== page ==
The numbers are staggering. Over 40 million American Singles have searched for dates online in the last year. That’s 4 out of every 5 singles. And the average online dater now invests 12 hours per week in their online searches. Five hours searching for matches, and seven hours attempting to connect and arrange a real date. This has propelled Online Dating into the #3 position in the ranking of heaviest uses of our beloved Internet. That surpasses the perennial leader – Porn, and places behind only music downloads and gaming. And the trends in Canada are similar.
Seeing these stats, I went online to learn more…and here is what I found. An online poll hosted by Plenty of Fish reported that it took the average online dater six hours of work to yield a first date – usually for coffee. And was it a match made in heaven? Unfortunately…no. In most cases the respondents were disappointed. Most often they found that the person who showed up for coffee did not closely resemble the visual image that they fell for. And the profile that they gushed over was somewhat overstated.
So while it is all the rage, online dating consumes a significant amount of time. And despite the diligence you might put into searching, responding and connecting…the end result is only as good as the accuracy and insight reflected in the profiles and pictures that you are searching through. Therein lies the challenge. It is a bit of a wild west…where the most appealing combination of picture and prose yields the responses. But once two people meet, the lack of accuracy often leads to disappointment. And overtime, disenchantment with the whole process of dating. Wasn’t dating supposed to be fun?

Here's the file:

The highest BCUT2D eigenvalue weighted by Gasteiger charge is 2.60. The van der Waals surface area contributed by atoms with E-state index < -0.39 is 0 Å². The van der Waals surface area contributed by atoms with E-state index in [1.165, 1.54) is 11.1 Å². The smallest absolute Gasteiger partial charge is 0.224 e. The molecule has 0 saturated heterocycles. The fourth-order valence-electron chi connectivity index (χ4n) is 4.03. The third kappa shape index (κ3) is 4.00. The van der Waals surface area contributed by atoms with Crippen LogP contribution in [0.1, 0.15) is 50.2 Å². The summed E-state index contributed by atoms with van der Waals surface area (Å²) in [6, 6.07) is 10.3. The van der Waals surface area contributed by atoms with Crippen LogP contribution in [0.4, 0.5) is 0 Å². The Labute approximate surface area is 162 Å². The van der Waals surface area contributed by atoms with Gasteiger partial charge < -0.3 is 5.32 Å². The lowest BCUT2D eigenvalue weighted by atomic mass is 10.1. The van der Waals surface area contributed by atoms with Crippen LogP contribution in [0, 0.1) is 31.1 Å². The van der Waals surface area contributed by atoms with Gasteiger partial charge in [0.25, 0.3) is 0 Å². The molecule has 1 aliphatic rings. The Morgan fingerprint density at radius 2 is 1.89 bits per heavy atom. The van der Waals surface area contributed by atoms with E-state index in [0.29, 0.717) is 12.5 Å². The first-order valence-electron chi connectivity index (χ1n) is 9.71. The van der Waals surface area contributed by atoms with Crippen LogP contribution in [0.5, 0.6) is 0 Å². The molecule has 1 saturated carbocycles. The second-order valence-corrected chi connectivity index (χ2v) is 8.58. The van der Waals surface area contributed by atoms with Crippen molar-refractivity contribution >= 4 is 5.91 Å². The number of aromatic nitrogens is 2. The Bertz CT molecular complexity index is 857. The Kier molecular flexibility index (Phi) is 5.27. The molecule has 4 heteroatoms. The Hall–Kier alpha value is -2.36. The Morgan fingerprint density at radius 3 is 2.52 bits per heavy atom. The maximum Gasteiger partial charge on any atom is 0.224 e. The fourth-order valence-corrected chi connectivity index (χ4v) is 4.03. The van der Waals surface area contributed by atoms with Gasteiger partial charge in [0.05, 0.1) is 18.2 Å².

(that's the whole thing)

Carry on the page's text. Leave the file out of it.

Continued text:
But let’s get back to the cost. Online dating services ranges from free to $200-$300 per year in fees. But for anyone who values their time, there are significant additional opportunity costs. A US study in the San Francisco Bay area estimated the total costs. They looked at the number of hours invested on average to get a third date. Their research indicated that on average, it required 6 hours to get a first date. On average five 1st dates led to just one 2nd date. In turn, five 2nd dates led to one 3rd date. All tallied that is twenty-five 1st dates and five 2nd dates to get that elusive 3rd date. They used the average hourly salary in the Bay area ($28US) as a proxy for the Opportunity Cost. So each first date had an ‘opportunity cost’ of 6 hours @ $28 or $168, plus $7 for coffee and croissants. That’s $175 each. Across 25 first dates, that adds up to a whopping $4375. Then they calculated the time to reconnect and set up five 2nd dinner dates at 1 hour each, plus an average dinner cost of $50. That is $78 for each 2nd date, across five dates…or $390. So the ‘real investment’ was estimated to be $4,765… if you value your time at $28 per hour. Ouch!
But what if your time is really worth $100 per hour. Then the investment jumps astronomically to $16,000. Quadruple Ouch.
And by that point, I think you would be wise to find a more time and cost-effective way to meet your match. Consider outsourcing the task to a professional matchmaker with a large database, experience in matching people and personal insight into each person they introduce you to.
If you value your time…there is no such thing as a free lunch!